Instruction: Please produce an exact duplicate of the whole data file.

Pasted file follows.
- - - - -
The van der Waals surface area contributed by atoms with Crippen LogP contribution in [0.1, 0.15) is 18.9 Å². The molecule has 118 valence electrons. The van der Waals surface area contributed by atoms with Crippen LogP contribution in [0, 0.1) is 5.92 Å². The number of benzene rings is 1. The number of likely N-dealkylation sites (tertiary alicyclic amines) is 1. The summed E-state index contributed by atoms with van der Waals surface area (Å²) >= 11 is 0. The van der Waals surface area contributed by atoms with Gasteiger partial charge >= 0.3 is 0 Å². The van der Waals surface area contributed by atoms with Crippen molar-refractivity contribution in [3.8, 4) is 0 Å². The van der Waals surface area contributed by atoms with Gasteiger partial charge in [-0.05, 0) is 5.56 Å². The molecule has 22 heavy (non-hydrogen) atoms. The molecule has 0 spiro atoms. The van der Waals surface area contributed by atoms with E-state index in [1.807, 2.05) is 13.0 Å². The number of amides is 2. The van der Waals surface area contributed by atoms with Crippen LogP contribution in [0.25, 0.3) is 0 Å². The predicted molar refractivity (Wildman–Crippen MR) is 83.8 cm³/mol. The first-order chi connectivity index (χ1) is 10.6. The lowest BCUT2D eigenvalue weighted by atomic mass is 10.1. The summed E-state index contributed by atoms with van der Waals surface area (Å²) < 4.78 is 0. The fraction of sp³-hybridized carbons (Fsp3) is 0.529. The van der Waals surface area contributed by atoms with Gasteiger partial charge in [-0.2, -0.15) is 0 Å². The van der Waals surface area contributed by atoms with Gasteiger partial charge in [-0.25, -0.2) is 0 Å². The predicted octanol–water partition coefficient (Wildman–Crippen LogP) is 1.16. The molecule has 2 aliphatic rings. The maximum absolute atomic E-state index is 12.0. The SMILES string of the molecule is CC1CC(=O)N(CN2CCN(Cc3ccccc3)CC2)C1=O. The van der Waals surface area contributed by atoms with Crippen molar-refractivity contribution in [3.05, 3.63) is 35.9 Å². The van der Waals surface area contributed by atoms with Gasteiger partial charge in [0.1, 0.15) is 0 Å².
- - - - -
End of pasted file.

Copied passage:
The van der Waals surface area contributed by atoms with Crippen LogP contribution in [0.1, 0.15) is 18.9 Å². The molecule has 118 valence electrons. The van der Waals surface area contributed by atoms with Crippen LogP contribution in [0, 0.1) is 5.92 Å². The number of benzene rings is 1. The number of likely N-dealkylation sites (tertiary alicyclic amines) is 1. The summed E-state index contributed by atoms with van der Waals surface area (Å²) >= 11 is 0. The van der Waals surface area contributed by atoms with Gasteiger partial charge >= 0.3 is 0 Å². The van der Waals surface area contributed by atoms with Crippen molar-refractivity contribution in [3.8, 4) is 0 Å². The van der Waals surface area contributed by atoms with Gasteiger partial charge in [-0.05, 0) is 5.56 Å². The molecule has 22 heavy (non-hydrogen) atoms. The molecule has 0 spiro atoms. The van der Waals surface area contributed by atoms with E-state index in [1.807, 2.05) is 13.0 Å². The number of amides is 2. The van der Waals surface area contributed by atoms with Crippen LogP contribution in [0.25, 0.3) is 0 Å². The predicted molar refractivity (Wildman–Crippen MR) is 83.8 cm³/mol. The first-order chi connectivity index (χ1) is 10.6. The lowest BCUT2D eigenvalue weighted by atomic mass is 10.1. The summed E-state index contributed by atoms with van der Waals surface area (Å²) < 4.78 is 0. The fraction of sp³-hybridized carbons (Fsp3) is 0.529. The van der Waals surface area contributed by atoms with Gasteiger partial charge in [-0.2, -0.15) is 0 Å². The van der Waals surface area contributed by atoms with Gasteiger partial charge in [-0.25, -0.2) is 0 Å². The predicted octanol–water partition coefficient (Wildman–Crippen LogP) is 1.16. The molecule has 2 aliphatic rings. The maximum absolute atomic E-state index is 12.0. The SMILES string of the molecule is CC1CC(=O)N(CN2CCN(Cc3ccccc3)CC2)C1=O. The van der Waals surface area contributed by atoms with Crippen molar-refractivity contribution in [3.05, 3.63) is 35.9 Å². The van der Waals surface area contributed by atoms with Gasteiger partial charge in [0.1, 0.15) is 0 Å².